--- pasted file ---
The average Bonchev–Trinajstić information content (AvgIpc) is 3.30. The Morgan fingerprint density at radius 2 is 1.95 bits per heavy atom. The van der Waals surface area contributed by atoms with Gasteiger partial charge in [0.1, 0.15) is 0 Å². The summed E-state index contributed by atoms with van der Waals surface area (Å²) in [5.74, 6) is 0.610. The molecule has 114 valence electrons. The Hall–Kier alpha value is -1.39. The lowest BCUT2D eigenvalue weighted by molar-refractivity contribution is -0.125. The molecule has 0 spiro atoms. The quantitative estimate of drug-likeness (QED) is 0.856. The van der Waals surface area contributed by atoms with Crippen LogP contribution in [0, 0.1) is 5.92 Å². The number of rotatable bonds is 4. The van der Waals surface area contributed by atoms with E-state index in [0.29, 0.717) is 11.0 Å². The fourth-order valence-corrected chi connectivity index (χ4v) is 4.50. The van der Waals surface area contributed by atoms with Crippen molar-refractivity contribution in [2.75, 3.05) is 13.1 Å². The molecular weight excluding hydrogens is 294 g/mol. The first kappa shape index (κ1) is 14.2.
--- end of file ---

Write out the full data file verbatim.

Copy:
The average Bonchev–Trinajstić information content (AvgIpc) is 3.30. The Morgan fingerprint density at radius 2 is 1.95 bits per heavy atom. The van der Waals surface area contributed by atoms with Gasteiger partial charge in [0.1, 0.15) is 0 Å². The summed E-state index contributed by atoms with van der Waals surface area (Å²) in [5.74, 6) is 0.610. The molecule has 114 valence electrons. The Hall–Kier alpha value is -1.39. The lowest BCUT2D eigenvalue weighted by molar-refractivity contribution is -0.125. The molecule has 0 spiro atoms. The quantitative estimate of drug-likeness (QED) is 0.856. The van der Waals surface area contributed by atoms with Crippen LogP contribution in [0, 0.1) is 5.92 Å². The number of rotatable bonds is 4. The van der Waals surface area contributed by atoms with E-state index in [0.29, 0.717) is 11.0 Å². The fourth-order valence-corrected chi connectivity index (χ4v) is 4.50. The van der Waals surface area contributed by atoms with Crippen molar-refractivity contribution in [2.75, 3.05) is 13.1 Å². The molecular weight excluding hydrogens is 294 g/mol. The first kappa shape index (κ1) is 14.2.